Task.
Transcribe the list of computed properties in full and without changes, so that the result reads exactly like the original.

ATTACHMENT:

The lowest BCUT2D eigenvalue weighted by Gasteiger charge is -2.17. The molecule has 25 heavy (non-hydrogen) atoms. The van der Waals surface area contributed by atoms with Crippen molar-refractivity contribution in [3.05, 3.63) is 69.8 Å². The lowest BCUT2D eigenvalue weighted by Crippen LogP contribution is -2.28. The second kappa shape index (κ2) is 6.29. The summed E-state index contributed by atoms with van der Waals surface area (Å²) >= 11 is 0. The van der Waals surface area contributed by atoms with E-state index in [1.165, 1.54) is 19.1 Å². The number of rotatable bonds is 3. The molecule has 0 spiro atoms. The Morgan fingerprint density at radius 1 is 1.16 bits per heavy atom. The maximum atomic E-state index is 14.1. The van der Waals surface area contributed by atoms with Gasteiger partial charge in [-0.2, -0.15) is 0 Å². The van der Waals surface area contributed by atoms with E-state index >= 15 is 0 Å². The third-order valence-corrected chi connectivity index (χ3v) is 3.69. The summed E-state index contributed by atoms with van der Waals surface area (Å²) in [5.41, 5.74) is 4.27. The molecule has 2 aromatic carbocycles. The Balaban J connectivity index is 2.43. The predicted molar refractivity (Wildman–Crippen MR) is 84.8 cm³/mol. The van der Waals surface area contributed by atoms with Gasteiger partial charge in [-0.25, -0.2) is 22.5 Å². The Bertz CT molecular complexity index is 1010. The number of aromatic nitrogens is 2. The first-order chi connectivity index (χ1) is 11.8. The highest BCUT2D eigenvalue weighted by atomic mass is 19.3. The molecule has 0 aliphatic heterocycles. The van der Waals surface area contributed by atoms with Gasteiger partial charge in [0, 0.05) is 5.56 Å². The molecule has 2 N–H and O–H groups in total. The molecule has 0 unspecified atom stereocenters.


The lowest BCUT2D eigenvalue weighted by Gasteiger charge is -2.17. The molecule has 25 heavy (non-hydrogen) atoms. The van der Waals surface area contributed by atoms with Crippen molar-refractivity contribution in [3.05, 3.63) is 69.8 Å². The lowest BCUT2D eigenvalue weighted by Crippen LogP contribution is -2.28. The second kappa shape index (κ2) is 6.29. The summed E-state index contributed by atoms with van der Waals surface area (Å²) >= 11 is 0. The van der Waals surface area contributed by atoms with E-state index in [1.165, 1.54) is 19.1 Å². The number of rotatable bonds is 3. The molecule has 0 spiro atoms. The Morgan fingerprint density at radius 1 is 1.16 bits per heavy atom. The maximum atomic E-state index is 14.1. The van der Waals surface area contributed by atoms with Gasteiger partial charge in [-0.2, -0.15) is 0 Å². The van der Waals surface area contributed by atoms with E-state index >= 15 is 0 Å². The third-order valence-corrected chi connectivity index (χ3v) is 3.69. The summed E-state index contributed by atoms with van der Waals surface area (Å²) in [5.41, 5.74) is 4.27. The molecule has 2 aromatic carbocycles. The Balaban J connectivity index is 2.43. The predicted molar refractivity (Wildman–Crippen MR) is 84.8 cm³/mol. The van der Waals surface area contributed by atoms with Gasteiger partial charge in [-0.25, -0.2) is 22.5 Å². The Bertz CT molecular complexity index is 1010. The number of aromatic nitrogens is 2. The first-order chi connectivity index (χ1) is 11.8. The highest BCUT2D eigenvalue weighted by atomic mass is 19.3. The molecule has 0 aliphatic heterocycles. The van der Waals surface area contributed by atoms with Gasteiger partial charge in [0, 0.05) is 5.56 Å². The molecule has 2 N–H and O–H groups in total. The molecule has 0 unspecified atom stereocenters.